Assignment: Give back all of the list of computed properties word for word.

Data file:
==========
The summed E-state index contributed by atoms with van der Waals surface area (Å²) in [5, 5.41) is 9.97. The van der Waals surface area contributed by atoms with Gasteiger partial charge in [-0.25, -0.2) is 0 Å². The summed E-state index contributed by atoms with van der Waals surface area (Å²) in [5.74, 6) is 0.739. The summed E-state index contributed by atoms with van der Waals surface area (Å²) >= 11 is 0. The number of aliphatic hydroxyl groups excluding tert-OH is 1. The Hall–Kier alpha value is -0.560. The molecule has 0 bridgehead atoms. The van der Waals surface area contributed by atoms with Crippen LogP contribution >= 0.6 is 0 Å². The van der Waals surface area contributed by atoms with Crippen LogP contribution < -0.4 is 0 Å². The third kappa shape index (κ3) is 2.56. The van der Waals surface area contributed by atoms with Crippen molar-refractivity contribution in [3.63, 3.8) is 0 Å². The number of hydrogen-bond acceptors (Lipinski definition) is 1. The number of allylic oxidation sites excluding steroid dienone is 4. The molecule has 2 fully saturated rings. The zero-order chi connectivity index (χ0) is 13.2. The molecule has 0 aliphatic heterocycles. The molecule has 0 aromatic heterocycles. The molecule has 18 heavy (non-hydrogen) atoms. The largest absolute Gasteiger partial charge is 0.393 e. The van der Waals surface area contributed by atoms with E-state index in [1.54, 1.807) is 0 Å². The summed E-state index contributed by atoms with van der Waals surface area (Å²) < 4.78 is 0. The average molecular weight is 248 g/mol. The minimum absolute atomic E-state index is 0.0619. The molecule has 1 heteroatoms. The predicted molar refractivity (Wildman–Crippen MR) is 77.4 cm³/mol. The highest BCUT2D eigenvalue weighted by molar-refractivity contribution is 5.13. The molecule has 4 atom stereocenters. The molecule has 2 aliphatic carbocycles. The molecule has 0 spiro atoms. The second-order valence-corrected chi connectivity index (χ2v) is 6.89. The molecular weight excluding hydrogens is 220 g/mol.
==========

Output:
The summed E-state index contributed by atoms with van der Waals surface area (Å²) in [5, 5.41) is 9.97. The van der Waals surface area contributed by atoms with Gasteiger partial charge in [-0.25, -0.2) is 0 Å². The summed E-state index contributed by atoms with van der Waals surface area (Å²) in [5.74, 6) is 0.739. The summed E-state index contributed by atoms with van der Waals surface area (Å²) >= 11 is 0. The number of aliphatic hydroxyl groups excluding tert-OH is 1. The Hall–Kier alpha value is -0.560. The molecule has 0 bridgehead atoms. The van der Waals surface area contributed by atoms with Crippen LogP contribution >= 0.6 is 0 Å². The van der Waals surface area contributed by atoms with Crippen LogP contribution < -0.4 is 0 Å². The third kappa shape index (κ3) is 2.56. The van der Waals surface area contributed by atoms with Crippen molar-refractivity contribution in [3.63, 3.8) is 0 Å². The number of hydrogen-bond acceptors (Lipinski definition) is 1. The number of allylic oxidation sites excluding steroid dienone is 4. The molecule has 2 fully saturated rings. The zero-order chi connectivity index (χ0) is 13.2. The molecule has 0 aliphatic heterocycles. The molecule has 0 aromatic heterocycles. The molecule has 18 heavy (non-hydrogen) atoms. The largest absolute Gasteiger partial charge is 0.393 e. The van der Waals surface area contributed by atoms with E-state index in [1.54, 1.807) is 0 Å². The summed E-state index contributed by atoms with van der Waals surface area (Å²) < 4.78 is 0. The average molecular weight is 248 g/mol. The minimum absolute atomic E-state index is 0.0619. The molecule has 1 heteroatoms. The predicted molar refractivity (Wildman–Crippen MR) is 77.4 cm³/mol. The highest BCUT2D eigenvalue weighted by molar-refractivity contribution is 5.13. The molecule has 4 atom stereocenters. The molecule has 2 aliphatic carbocycles. The molecule has 0 spiro atoms. The second-order valence-corrected chi connectivity index (χ2v) is 6.89. The molecular weight excluding hydrogens is 220 g/mol.